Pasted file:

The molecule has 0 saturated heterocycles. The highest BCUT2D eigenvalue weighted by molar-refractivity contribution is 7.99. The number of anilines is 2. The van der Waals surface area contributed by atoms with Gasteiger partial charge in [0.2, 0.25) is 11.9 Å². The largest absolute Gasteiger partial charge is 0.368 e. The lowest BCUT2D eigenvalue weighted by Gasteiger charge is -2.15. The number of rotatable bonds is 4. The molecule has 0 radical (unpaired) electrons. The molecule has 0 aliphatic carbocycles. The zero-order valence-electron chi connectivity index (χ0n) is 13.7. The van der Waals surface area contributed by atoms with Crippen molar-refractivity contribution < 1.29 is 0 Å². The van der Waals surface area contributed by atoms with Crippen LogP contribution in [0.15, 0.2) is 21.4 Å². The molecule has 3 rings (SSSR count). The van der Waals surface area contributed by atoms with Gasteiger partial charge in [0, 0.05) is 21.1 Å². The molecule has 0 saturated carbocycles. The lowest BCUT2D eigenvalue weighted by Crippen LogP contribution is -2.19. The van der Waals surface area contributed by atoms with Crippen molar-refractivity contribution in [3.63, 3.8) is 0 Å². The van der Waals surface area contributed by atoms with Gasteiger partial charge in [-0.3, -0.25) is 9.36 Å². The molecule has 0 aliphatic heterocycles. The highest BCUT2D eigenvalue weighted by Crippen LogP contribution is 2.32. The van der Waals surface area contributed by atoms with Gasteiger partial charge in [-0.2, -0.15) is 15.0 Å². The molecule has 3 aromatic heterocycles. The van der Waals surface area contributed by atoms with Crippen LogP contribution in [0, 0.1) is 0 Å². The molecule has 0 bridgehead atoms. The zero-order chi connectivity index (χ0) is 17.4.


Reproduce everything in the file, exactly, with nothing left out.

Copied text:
The molecule has 0 saturated heterocycles. The highest BCUT2D eigenvalue weighted by molar-refractivity contribution is 7.99. The number of anilines is 2. The van der Waals surface area contributed by atoms with Gasteiger partial charge in [0.2, 0.25) is 11.9 Å². The largest absolute Gasteiger partial charge is 0.368 e. The lowest BCUT2D eigenvalue weighted by Gasteiger charge is -2.15. The number of rotatable bonds is 4. The molecule has 0 radical (unpaired) electrons. The molecule has 0 aliphatic carbocycles. The zero-order valence-electron chi connectivity index (χ0n) is 13.7. The van der Waals surface area contributed by atoms with Crippen molar-refractivity contribution < 1.29 is 0 Å². The van der Waals surface area contributed by atoms with Crippen LogP contribution in [0.15, 0.2) is 21.4 Å². The molecule has 3 rings (SSSR count). The van der Waals surface area contributed by atoms with Gasteiger partial charge in [0, 0.05) is 21.1 Å². The molecule has 0 saturated carbocycles. The lowest BCUT2D eigenvalue weighted by Crippen LogP contribution is -2.19. The van der Waals surface area contributed by atoms with Crippen molar-refractivity contribution in [3.63, 3.8) is 0 Å². The van der Waals surface area contributed by atoms with Gasteiger partial charge in [-0.3, -0.25) is 9.36 Å². The molecule has 0 aliphatic heterocycles. The highest BCUT2D eigenvalue weighted by Crippen LogP contribution is 2.32. The van der Waals surface area contributed by atoms with Gasteiger partial charge in [-0.2, -0.15) is 15.0 Å². The molecule has 3 aromatic heterocycles. The van der Waals surface area contributed by atoms with Crippen LogP contribution in [0, 0.1) is 0 Å². The molecule has 0 bridgehead atoms. The zero-order chi connectivity index (χ0) is 17.4.